In Defense of Ecclesiastical Squishiness

Jon Huntsman Jr’s (ex-governor of Utah and recently-resigned ambassador to China) religious beliefs were recently described as “ambiguous” by the SLTrib (4 Feb 2011):

In an interview with Forbes last year, he said he wasn’t “overly religious” and noted that he derives satisfaction from several religions and philosophies.

Yesterday, President Obama felt the need to describe and defend his religious beliefs.  At a national prayer breakfast, he firmly stated that he is a Christian (not Muslim) and he believes in prayer.  Despite White House denials, President Obama probably felt compelled to do this because of detractors questioning his faith.  Despite the speech, I suspect that for many fundamentalist Christians, his beliefs are still pretty squishy.  But, so what.  His beliefs are what they are, we need to leave his religion alone.

British mathematician/physicist and philosopher Alfred North Whitehead disliked the idea of an omnipotent, all-knowing God; he believed that He is persuasive and not coercive.  Because of this belief, some have argued that Whitehead’s God is religiously squishy and not a deity worthy of worship.  Critics referred to Whitehead’s concept of God as “quasi-theism.”  Both sides are entitled to their opinions.

No two individuals have identical religious beliefs.  We all have our own personal religion, some within an organized church and some without.  For some of us, our belief system is well developed; for others of us, it is not.

For most of us, there is a lot of ecclesiastical squishiness in our person articles of faith, and this vagueness is accompanied by a considerable amount of doubt.  But the bottom line is, we need to respect the religious beliefs of Huntsman, Obama, Whitehead, and others.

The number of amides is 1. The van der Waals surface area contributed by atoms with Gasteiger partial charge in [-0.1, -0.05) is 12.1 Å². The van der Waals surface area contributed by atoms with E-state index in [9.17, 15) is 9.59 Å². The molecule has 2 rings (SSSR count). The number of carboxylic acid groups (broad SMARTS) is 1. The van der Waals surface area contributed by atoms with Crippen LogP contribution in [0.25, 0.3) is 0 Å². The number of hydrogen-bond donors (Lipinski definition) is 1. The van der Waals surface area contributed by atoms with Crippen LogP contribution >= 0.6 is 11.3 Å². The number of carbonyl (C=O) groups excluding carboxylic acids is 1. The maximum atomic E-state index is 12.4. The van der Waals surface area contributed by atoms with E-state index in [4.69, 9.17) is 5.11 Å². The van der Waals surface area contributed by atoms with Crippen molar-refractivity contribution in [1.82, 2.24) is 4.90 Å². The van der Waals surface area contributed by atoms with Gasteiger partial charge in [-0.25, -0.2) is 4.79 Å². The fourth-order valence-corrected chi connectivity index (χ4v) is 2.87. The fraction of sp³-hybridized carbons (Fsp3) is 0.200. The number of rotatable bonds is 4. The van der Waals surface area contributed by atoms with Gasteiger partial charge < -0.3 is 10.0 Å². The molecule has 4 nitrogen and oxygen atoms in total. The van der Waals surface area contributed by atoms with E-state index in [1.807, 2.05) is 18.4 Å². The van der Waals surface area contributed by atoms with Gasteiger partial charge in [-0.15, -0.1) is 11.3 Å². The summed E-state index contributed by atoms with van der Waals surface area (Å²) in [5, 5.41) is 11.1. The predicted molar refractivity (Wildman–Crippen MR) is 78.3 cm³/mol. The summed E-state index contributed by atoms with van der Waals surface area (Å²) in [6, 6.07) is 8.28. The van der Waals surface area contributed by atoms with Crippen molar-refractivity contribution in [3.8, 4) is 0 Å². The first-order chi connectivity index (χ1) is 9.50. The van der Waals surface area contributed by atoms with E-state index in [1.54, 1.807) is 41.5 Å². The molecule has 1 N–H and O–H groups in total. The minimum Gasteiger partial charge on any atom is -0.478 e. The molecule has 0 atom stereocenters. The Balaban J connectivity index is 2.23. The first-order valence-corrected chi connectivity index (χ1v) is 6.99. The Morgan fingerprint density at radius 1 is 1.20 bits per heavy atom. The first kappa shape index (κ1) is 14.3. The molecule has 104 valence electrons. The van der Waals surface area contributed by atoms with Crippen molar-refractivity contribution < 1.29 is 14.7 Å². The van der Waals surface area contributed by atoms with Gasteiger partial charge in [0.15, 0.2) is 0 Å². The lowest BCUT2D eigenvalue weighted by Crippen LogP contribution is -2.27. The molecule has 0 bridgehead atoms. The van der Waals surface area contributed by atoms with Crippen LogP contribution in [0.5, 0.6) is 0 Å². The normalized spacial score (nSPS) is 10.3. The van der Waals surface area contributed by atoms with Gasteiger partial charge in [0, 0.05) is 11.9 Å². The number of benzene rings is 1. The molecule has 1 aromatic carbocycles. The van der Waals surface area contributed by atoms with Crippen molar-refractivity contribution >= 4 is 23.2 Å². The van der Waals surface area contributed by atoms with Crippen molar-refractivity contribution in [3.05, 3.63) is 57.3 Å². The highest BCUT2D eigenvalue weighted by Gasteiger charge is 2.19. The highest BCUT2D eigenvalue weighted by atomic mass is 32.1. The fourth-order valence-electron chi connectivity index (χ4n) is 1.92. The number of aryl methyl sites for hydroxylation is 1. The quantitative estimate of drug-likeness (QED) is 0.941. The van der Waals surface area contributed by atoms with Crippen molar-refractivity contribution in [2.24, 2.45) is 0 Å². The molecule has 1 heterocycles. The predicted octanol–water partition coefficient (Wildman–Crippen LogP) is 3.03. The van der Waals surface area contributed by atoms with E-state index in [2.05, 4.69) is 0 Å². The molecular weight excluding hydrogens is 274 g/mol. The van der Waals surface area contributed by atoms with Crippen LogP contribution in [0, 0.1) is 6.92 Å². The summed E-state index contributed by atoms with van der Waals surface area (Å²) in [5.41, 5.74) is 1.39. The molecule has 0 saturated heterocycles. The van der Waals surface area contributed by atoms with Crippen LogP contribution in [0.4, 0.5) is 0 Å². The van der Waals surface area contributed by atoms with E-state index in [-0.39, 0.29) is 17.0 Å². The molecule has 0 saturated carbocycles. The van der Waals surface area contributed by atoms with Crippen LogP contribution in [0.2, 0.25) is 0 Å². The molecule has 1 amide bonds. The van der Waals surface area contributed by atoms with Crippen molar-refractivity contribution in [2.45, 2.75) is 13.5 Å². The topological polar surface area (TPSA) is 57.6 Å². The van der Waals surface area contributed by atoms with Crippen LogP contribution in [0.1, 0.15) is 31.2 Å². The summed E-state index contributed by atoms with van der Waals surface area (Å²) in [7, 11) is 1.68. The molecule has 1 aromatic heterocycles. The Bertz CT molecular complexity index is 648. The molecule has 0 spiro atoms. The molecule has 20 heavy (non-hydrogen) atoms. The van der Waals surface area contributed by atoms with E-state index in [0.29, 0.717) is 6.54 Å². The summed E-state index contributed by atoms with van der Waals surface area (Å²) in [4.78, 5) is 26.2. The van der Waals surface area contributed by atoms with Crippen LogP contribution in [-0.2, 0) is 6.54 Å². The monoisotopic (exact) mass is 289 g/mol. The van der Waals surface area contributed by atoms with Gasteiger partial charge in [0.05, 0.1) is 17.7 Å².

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One Response to In Defense of Ecclesiastical Squishiness

  1. dor says:

    Mark 3:28-30
    God cares not what name, or no name, we use. God cares for peace, love and justice. I am a Christian because it was through Christ I came to God. I am a Christian because it is from Christian theologians that I draw understanding. I am a Christian because I find wisdom and truth (though not fact and not history) in Scripture. I am a Christian because I believe we are to follow the teaching of universal acceptance, love and non-violence. For me, all aspects of faith must be in service to those ends.
    There are those who question my Christianity. I would sooner give up the mantle and label of “Christian” than betray the call to love, justice and peace. Christ is in every person. To deny that is to deny Christ.

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